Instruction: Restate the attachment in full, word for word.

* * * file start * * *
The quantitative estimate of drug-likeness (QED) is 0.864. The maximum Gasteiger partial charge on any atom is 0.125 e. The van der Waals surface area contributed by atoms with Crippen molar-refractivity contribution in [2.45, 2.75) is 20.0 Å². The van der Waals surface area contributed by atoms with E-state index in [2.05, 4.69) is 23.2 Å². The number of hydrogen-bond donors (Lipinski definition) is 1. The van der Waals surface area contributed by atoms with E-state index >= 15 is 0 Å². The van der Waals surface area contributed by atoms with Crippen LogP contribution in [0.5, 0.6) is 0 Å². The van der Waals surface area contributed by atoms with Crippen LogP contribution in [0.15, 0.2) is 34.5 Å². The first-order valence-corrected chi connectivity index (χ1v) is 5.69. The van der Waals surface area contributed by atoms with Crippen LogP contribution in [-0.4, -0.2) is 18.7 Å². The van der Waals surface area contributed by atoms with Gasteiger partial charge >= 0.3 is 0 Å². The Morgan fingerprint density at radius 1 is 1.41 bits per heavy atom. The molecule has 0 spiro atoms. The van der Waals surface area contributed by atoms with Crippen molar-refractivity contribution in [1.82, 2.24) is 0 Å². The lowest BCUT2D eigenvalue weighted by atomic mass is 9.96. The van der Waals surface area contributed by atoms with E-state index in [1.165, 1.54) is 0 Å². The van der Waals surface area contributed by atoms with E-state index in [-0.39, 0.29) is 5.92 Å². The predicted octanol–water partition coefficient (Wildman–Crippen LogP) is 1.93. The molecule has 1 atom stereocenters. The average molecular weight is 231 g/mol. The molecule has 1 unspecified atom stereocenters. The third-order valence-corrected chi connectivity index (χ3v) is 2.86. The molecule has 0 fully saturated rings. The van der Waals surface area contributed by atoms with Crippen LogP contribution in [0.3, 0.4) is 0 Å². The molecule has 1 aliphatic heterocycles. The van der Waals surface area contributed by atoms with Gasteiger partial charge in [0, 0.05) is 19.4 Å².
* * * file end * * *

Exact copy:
The quantitative estimate of drug-likeness (QED) is 0.864. The maximum Gasteiger partial charge on any atom is 0.125 e. The van der Waals surface area contributed by atoms with Crippen molar-refractivity contribution in [2.45, 2.75) is 20.0 Å². The van der Waals surface area contributed by atoms with E-state index in [2.05, 4.69) is 23.2 Å². The number of hydrogen-bond donors (Lipinski definition) is 1. The van der Waals surface area contributed by atoms with E-state index >= 15 is 0 Å². The van der Waals surface area contributed by atoms with Crippen LogP contribution in [0.5, 0.6) is 0 Å². The van der Waals surface area contributed by atoms with Crippen LogP contribution in [0.15, 0.2) is 34.5 Å². The first-order valence-corrected chi connectivity index (χ1v) is 5.69. The van der Waals surface area contributed by atoms with Crippen LogP contribution in [-0.4, -0.2) is 18.7 Å². The van der Waals surface area contributed by atoms with Gasteiger partial charge >= 0.3 is 0 Å². The Morgan fingerprint density at radius 1 is 1.41 bits per heavy atom. The molecule has 0 spiro atoms. The van der Waals surface area contributed by atoms with Crippen molar-refractivity contribution in [1.82, 2.24) is 0 Å². The lowest BCUT2D eigenvalue weighted by atomic mass is 9.96. The van der Waals surface area contributed by atoms with E-state index in [1.165, 1.54) is 0 Å². The van der Waals surface area contributed by atoms with E-state index in [-0.39, 0.29) is 5.92 Å². The predicted octanol–water partition coefficient (Wildman–Crippen LogP) is 1.93. The molecule has 1 atom stereocenters. The average molecular weight is 231 g/mol. The molecule has 1 unspecified atom stereocenters. The third-order valence-corrected chi connectivity index (χ3v) is 2.86. The molecule has 0 fully saturated rings. The van der Waals surface area contributed by atoms with Crippen LogP contribution in [0.3, 0.4) is 0 Å². The molecule has 1 aliphatic heterocycles. The van der Waals surface area contributed by atoms with Gasteiger partial charge in [0, 0.05) is 19.4 Å².